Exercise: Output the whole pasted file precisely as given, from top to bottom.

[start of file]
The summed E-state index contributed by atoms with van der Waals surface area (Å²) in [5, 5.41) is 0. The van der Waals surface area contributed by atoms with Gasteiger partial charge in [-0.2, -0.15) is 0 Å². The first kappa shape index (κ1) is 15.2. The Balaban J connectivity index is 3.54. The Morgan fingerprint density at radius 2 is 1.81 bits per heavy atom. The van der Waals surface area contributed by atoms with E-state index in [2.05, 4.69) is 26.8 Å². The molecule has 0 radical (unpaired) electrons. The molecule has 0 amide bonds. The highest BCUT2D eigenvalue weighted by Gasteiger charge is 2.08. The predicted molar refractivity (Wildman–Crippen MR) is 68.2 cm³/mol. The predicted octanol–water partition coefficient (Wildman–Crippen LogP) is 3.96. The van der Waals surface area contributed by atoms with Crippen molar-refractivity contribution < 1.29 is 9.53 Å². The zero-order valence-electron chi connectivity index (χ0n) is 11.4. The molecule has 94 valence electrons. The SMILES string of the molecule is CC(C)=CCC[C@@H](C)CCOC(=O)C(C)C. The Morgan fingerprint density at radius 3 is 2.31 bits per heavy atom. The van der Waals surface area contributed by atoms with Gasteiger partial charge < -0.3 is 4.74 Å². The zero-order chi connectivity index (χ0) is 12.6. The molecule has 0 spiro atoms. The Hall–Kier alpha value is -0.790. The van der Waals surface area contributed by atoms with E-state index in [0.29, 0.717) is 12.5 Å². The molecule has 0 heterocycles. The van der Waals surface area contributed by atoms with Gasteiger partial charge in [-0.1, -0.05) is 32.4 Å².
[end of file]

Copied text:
The summed E-state index contributed by atoms with van der Waals surface area (Å²) in [5, 5.41) is 0. The van der Waals surface area contributed by atoms with Gasteiger partial charge in [-0.2, -0.15) is 0 Å². The first kappa shape index (κ1) is 15.2. The Balaban J connectivity index is 3.54. The Morgan fingerprint density at radius 2 is 1.81 bits per heavy atom. The van der Waals surface area contributed by atoms with E-state index in [2.05, 4.69) is 26.8 Å². The molecule has 0 radical (unpaired) electrons. The molecule has 0 amide bonds. The highest BCUT2D eigenvalue weighted by Gasteiger charge is 2.08. The predicted molar refractivity (Wildman–Crippen MR) is 68.2 cm³/mol. The predicted octanol–water partition coefficient (Wildman–Crippen LogP) is 3.96. The van der Waals surface area contributed by atoms with Crippen molar-refractivity contribution < 1.29 is 9.53 Å². The zero-order valence-electron chi connectivity index (χ0n) is 11.4. The molecule has 94 valence electrons. The SMILES string of the molecule is CC(C)=CCC[C@@H](C)CCOC(=O)C(C)C. The Morgan fingerprint density at radius 3 is 2.31 bits per heavy atom. The van der Waals surface area contributed by atoms with Gasteiger partial charge < -0.3 is 4.74 Å². The zero-order chi connectivity index (χ0) is 12.6. The molecule has 0 spiro atoms. The Hall–Kier alpha value is -0.790. The van der Waals surface area contributed by atoms with E-state index in [0.29, 0.717) is 12.5 Å². The molecule has 0 heterocycles. The van der Waals surface area contributed by atoms with Gasteiger partial charge in [-0.1, -0.05) is 32.4 Å².